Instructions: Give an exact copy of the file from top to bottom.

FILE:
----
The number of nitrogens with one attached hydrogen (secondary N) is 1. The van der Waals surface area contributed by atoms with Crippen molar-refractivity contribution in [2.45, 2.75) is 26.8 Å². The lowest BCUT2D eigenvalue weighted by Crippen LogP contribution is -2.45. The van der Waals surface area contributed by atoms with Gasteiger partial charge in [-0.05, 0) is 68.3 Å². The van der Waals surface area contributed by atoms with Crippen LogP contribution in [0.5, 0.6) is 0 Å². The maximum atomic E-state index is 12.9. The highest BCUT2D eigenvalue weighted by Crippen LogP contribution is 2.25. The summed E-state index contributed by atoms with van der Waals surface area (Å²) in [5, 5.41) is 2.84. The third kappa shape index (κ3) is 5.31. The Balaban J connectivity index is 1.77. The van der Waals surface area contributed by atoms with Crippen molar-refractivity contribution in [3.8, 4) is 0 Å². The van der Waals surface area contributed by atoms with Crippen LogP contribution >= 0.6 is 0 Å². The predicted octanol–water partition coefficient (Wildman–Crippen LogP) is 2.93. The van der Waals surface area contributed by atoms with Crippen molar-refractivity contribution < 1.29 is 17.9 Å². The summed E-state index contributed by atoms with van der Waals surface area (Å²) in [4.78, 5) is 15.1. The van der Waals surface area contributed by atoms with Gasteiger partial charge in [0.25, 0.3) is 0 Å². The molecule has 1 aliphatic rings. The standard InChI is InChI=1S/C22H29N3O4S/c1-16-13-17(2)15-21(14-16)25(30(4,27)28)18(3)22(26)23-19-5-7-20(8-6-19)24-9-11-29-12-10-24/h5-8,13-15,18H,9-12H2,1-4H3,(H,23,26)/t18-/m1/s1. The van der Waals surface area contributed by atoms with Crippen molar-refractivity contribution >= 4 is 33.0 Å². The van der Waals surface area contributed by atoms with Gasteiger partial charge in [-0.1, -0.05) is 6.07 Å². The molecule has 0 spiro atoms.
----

The number of nitrogens with one attached hydrogen (secondary N) is 1. The van der Waals surface area contributed by atoms with Crippen molar-refractivity contribution in [2.45, 2.75) is 26.8 Å². The lowest BCUT2D eigenvalue weighted by Crippen LogP contribution is -2.45. The van der Waals surface area contributed by atoms with Gasteiger partial charge in [-0.05, 0) is 68.3 Å². The van der Waals surface area contributed by atoms with Crippen LogP contribution in [0.5, 0.6) is 0 Å². The maximum atomic E-state index is 12.9. The highest BCUT2D eigenvalue weighted by Crippen LogP contribution is 2.25. The summed E-state index contributed by atoms with van der Waals surface area (Å²) in [5, 5.41) is 2.84. The third kappa shape index (κ3) is 5.31. The Balaban J connectivity index is 1.77. The van der Waals surface area contributed by atoms with Crippen molar-refractivity contribution in [3.8, 4) is 0 Å². The van der Waals surface area contributed by atoms with Crippen LogP contribution >= 0.6 is 0 Å². The predicted octanol–water partition coefficient (Wildman–Crippen LogP) is 2.93. The van der Waals surface area contributed by atoms with Crippen molar-refractivity contribution < 1.29 is 17.9 Å². The summed E-state index contributed by atoms with van der Waals surface area (Å²) in [4.78, 5) is 15.1. The van der Waals surface area contributed by atoms with Gasteiger partial charge in [0.25, 0.3) is 0 Å². The molecule has 1 aliphatic rings. The standard InChI is InChI=1S/C22H29N3O4S/c1-16-13-17(2)15-21(14-16)25(30(4,27)28)18(3)22(26)23-19-5-7-20(8-6-19)24-9-11-29-12-10-24/h5-8,13-15,18H,9-12H2,1-4H3,(H,23,26)/t18-/m1/s1. The van der Waals surface area contributed by atoms with Crippen molar-refractivity contribution >= 4 is 33.0 Å². The van der Waals surface area contributed by atoms with Gasteiger partial charge in [-0.1, -0.05) is 6.07 Å². The molecule has 0 spiro atoms.